Managing subcontractors effectively is crucial to productivity and profitability. Experience, organisation and effective communication are all important factors. Here we nail down some of the common issues and their solutions.
According to a 2016 Sourceable report on subcontractors’ role in productivity, research indicates that the average downtime across a range of trades is about 47 per cent, and that productivity measured by performance of the same task on the same site can vary by as much as 50 per cent, and up to 500 per cent on different sites.
That’s a huge difference.
Some of the main causes of lost productivity have been shown to be
- size of labour force (small or large)
- poor site management
- lack of detailed planning
- poor workforce consultation
- contractual conflicts
- uptake of new technologies.
The report canvassed the opinions of 71 top tier Australian subcontractors who identified a number of recurrent issues, from bid shopping to planning, management and supervision, coordination and documentation and admin compliance, to building relationships and trust.
Contracting the right project team of subs can make a difference to productivity of 20 to 30 per cent. This stands in opposition to the unscrupulous practice of employing cheap overseas labour to achieve a low tender price, then using top tier subs to fix up the quality shortfalls.
The Australian way
The way construction projects are usually contracted, where a principal employs subcontractors individually and communicates with them through a project manager, has a number of advantages ‒and downsides, according to law firm MinterEllison.
Plus: It’s speedy. Early work packages can be undertaken while others are being finalised.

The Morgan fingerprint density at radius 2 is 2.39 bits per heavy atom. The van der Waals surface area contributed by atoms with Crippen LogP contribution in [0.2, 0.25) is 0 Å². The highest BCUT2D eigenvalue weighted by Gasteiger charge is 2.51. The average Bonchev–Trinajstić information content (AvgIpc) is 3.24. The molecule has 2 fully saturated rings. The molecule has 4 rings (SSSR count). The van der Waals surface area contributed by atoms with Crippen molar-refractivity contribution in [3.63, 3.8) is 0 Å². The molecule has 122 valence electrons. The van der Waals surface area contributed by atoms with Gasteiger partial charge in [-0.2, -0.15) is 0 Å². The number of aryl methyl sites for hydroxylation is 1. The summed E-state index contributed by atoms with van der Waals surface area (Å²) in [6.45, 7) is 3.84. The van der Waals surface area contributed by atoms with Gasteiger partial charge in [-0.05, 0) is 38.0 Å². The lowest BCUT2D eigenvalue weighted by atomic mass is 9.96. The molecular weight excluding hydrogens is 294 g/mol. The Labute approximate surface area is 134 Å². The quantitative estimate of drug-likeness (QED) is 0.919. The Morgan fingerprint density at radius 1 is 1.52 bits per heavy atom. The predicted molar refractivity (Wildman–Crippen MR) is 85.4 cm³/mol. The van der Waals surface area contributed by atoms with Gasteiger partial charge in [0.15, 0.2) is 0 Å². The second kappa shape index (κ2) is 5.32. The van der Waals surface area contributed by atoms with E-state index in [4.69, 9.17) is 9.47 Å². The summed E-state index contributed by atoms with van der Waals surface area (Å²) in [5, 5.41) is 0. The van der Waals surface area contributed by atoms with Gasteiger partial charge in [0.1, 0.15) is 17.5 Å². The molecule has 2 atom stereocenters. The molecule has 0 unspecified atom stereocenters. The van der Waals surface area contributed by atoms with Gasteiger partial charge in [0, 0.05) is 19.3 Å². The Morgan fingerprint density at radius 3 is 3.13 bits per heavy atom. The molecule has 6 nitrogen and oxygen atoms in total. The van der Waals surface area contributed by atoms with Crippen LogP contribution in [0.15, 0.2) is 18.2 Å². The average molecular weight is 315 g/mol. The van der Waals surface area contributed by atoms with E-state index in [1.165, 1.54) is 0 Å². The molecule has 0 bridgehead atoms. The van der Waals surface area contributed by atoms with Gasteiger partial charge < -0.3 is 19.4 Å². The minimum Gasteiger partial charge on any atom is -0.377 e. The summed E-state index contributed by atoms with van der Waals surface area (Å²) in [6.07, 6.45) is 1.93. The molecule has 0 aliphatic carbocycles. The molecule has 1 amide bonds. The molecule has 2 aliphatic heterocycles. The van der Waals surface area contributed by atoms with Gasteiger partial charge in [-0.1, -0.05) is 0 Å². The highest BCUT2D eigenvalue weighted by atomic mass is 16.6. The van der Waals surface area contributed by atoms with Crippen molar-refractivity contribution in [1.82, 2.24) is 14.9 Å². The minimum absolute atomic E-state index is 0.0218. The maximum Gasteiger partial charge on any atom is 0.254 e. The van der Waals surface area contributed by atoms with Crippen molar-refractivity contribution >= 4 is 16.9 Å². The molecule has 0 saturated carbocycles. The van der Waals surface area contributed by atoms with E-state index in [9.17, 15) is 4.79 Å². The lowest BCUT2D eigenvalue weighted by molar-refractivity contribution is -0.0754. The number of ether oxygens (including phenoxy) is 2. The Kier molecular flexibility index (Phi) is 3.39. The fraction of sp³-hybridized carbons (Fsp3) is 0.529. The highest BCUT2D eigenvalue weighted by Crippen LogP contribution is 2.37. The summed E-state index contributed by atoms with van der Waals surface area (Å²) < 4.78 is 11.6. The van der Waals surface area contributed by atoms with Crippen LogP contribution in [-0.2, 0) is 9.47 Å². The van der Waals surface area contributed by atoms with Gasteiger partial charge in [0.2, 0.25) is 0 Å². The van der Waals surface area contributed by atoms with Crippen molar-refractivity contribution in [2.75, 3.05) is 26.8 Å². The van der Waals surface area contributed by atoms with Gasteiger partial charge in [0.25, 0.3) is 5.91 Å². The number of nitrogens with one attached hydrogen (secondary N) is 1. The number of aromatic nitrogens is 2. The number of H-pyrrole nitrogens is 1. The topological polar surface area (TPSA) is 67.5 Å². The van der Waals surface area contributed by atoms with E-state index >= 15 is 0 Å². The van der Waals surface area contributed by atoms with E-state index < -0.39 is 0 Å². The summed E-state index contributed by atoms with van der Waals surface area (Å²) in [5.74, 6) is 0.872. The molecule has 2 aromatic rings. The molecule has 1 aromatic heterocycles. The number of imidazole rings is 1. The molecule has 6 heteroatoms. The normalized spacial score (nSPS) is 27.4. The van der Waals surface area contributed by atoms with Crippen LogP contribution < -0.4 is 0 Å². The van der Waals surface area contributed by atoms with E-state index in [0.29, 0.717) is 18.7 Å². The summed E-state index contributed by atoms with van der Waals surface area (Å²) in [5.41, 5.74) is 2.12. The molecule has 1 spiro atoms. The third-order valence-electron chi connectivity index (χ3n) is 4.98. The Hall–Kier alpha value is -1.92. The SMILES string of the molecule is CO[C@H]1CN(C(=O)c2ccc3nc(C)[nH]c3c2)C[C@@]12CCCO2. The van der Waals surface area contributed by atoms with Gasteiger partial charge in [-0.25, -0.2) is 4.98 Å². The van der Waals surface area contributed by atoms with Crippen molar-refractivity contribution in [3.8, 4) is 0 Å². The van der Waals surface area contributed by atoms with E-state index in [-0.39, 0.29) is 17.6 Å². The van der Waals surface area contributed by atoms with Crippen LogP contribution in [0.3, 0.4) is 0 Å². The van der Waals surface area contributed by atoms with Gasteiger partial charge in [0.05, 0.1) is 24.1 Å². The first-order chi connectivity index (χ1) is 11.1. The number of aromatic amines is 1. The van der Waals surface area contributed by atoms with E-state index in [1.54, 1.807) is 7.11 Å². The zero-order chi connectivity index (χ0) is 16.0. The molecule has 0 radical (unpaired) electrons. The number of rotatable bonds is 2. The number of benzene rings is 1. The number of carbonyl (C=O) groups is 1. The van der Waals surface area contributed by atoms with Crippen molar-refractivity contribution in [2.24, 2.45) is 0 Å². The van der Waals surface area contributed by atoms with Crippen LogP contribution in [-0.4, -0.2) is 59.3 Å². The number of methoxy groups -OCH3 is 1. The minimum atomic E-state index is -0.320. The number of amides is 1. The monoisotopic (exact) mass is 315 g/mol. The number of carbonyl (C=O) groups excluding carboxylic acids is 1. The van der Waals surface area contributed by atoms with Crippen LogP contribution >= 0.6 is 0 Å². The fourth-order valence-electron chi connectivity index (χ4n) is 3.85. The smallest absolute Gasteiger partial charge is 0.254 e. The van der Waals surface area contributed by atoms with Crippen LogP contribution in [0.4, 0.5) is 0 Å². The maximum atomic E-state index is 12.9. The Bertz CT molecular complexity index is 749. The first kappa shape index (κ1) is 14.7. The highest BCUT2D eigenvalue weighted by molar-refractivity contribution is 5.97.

Downside: It can result in lack of clear planning. According to the Sourceable survey, it’s not unusual for subs to have only 30 per cent of the information they need at the start of a job.
Plus: Flexibility. Packages and individual contracts can be amended without the cost of altering an overarching contract.
Downside: It can be a costly and time consuming process to negotiate individual contracts.
Plus: The principal retains ultimate control over the entire life cycle of the project.
Downside: The principal assumes total project cost risk.
Plus: Collaboration. Subcontractors can contribute to how a project is executed.
Downside: No single point of accountability.
Planning and management
General contractors can avoid the downsides and ensure their projects are completed to schedule and to standard by using a project management plan. The plan should cover the scope of work and include detailed definitions, specifications, time lines, implementation stages, procurement strategies and contingency considerations. This can be assisted by using project management software.
Tips and tools for managing subcontractors, some general guidelines
- Contracts should outline the roles and responsibilities, including project specs, terms and conditions, remuneration and payment methods.
- The sub needs to have all the relevant information to carry out the contracted works ahead of schedule. They also need to be updated promptly with any changes.
- Hold regular meetings. This provides a platform for subs to express concerns and can help head off potential issues or disputes.
- Have subs sign acknowledge receipt of all relevant documentation by signing for it or by email, and keep these records on file.
- Always inform subs of any project changes as soon as possible. Keep dairy notes of conversations, disputes and resolutions on file.
Principals also have overall OH&S responsibility. Subs must undergo project induction which takes them through safety requirements and they must follow health and safety, environmental and industrial relations procedures which are regulations compliant.
Talk to an expert
Gallagher’s specialist construction brokers have the expertise and industry knowledge to formulate insurance solutions for complex construction projects and assist stakeholders with managing their risk exposures.
To the extent that any material in this document may be considered advice, it does not take into account your objectives, needs or financial situation. You should consider whether the advice is appropriate for you and review any relevant Product Disclosure Statement and policy wording before taking out an insurance policy.